It took a bit of effort and lots of wasted work to find the cause. I finally established that keeping the display from sleeping kept the drives mounted, then the final penny dropped when I found that shift-command-eject switches off the display. As soon as I hit those keys, the lights went out on the hard drives. The fix was to move the hard drive power supplies on to a power strip connected directly to the mains, so the display going off now affects only things like printers and a scanner, and other drives I use only occasionally. I will replace the energy saving strip with a conventional one as I bought it originally because I had a PC which was a significant contributor to global warming. I leave the iMac on all the time.
I'm sure this is not the answer to everyone's problem but it doesn't half make me happy to have solved mine!
Interesting concept and I cannot fault your logic.
Unfortunately that doesn't quite explain what's taking place when a drive self-ejects WHILE we are using the computer and/or transfering large quantities of data--again while we are using the computer.
On the other hand, many people here have been trying to find software causes and perhaps there are minor electrical variations that are being interpreted as ejections which the computer then accepts and ejects the drive. Perhaps all that's necessary is a more robust electrical sensing interpretation of what connected drives are doing.
Anyone have the electrical engineering expertise to comment on that theory?
GaryCoyne wrote:[...] and perhaps there are minor electrical variations that are being interpreted as ejections which the computer then accepts and ejects the drive. Perhaps all that's necessary is a more robust electrical sensing interpretation of what connected drives are doing. [...]
Exactly, that's what I've been trying to say the whole time. So, at the risk of repeating myself, I would ask people to at least try what I've done: since I started using shorter cables as explained on p. 26 (May 7, 12 and 14), I have not experienced one single disconnect.
Message was edited by: tingotanca
It's not just a concept, and it did affect file transfers because the display was set to sleep after 15 minutes (and various other times more recentlyas I experimented). The fact that the Time Machine drive often came back up again quickly enough to allow the backup to continue masked the problem. Other operations like installing Snow Leopard (and more recently Lion) on an external drive failed regularly but because the sleep time was so long I was never there when it happened as I have better things to do than watch a progress bar. Same thing happened with big backups to other drives.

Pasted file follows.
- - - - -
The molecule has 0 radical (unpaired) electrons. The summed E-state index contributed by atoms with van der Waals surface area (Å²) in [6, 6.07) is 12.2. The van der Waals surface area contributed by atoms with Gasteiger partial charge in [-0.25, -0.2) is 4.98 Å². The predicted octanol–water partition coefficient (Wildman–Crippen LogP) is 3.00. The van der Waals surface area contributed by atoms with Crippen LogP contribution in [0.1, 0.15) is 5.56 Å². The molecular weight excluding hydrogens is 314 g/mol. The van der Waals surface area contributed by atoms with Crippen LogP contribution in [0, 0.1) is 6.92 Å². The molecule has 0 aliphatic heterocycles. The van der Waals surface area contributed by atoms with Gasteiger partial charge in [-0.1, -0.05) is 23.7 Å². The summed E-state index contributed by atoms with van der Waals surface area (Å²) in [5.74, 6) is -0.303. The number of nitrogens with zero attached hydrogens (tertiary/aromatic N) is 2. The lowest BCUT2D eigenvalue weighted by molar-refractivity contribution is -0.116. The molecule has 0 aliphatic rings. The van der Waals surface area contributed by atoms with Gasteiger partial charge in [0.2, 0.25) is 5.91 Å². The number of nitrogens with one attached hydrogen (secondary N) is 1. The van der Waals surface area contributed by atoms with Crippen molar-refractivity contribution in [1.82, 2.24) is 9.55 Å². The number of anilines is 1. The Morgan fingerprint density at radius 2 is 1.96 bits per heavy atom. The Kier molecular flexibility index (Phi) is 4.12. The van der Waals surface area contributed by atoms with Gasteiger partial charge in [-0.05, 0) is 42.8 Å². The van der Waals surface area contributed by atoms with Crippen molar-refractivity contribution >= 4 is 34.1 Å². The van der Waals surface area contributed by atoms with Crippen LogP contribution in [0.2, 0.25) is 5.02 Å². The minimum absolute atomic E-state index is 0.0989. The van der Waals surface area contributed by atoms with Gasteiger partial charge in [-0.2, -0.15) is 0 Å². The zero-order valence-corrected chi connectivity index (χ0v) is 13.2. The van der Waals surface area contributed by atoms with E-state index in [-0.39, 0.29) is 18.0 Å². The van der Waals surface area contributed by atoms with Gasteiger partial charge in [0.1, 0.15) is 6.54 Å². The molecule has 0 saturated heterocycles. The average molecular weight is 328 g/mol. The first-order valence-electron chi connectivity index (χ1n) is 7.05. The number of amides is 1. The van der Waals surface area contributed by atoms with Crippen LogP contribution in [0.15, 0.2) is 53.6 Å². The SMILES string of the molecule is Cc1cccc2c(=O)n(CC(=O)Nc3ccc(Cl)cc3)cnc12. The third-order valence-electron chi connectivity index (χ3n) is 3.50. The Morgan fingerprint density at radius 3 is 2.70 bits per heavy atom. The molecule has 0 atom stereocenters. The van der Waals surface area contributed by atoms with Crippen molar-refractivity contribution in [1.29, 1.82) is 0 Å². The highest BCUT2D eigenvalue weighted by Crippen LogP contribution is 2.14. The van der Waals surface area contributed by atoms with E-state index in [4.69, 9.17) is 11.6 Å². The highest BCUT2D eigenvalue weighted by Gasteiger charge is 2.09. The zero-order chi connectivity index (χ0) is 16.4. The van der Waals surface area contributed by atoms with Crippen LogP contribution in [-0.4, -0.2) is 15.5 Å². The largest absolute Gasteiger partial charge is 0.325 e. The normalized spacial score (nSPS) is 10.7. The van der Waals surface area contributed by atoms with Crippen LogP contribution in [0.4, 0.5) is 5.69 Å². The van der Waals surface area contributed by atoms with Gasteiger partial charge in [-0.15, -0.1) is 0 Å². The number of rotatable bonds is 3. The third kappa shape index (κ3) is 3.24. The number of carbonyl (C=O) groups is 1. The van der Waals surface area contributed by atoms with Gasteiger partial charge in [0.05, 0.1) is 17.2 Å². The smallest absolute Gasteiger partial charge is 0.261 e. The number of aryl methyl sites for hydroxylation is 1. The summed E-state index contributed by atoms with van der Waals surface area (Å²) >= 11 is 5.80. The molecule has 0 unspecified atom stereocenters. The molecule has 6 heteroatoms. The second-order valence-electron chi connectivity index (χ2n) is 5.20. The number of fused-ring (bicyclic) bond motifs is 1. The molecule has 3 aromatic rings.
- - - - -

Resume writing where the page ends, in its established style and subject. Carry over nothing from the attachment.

If you read way back in the thread, you will see that I found a work round which involved screen sharing from my MacBook Pro, allowing me to perform large file transfer operations. I now realise that sharing the screen stops the host display from sleeping. In the last couple of days, I had set the display to sleep 'Never' and made a black screensaver (which of course looks grey because the backlight is still on), and the drives stayed mounted all the time.
Those without an obvious external cause are still stuck with their ejection problem but GaryCoyne and Tingotanca could be right in thinking that electrical noise could be responsible. Maybe the problems are related as there is obviously quite a big change in current to the Mac when the display switches off and that's often the source of nasty spikes which can affect electronic circuits either in the computer or in the disk drive.
I've been able to at least temporarily resolve things by running Diskwarrior and Onyx. Here's my story: 2010 MacBook Air. Snow Leopard 10.6.8. G-Drive Slim, 320 GB which I started using in September. USB bus powered
From the moment I started using the external drive, I've been getting the "not properly ejected" messages from time to time, BUT the drive remained mounted (or else immediately re-mounted) and worked fine. Time machine has been running since Sept. without difficulty.
Suddenly today, the drive started mounting for only a few seconds and then ejecting (with the "not properly ejected" error message). Or it would freeze the computer (sometimes with spinning ball, sometimes totally frozen, sometimes peripherals worked, other times all USB peripherals froze -- e.g., external mouse and keyboard). I had to do several hard restarts from the power button.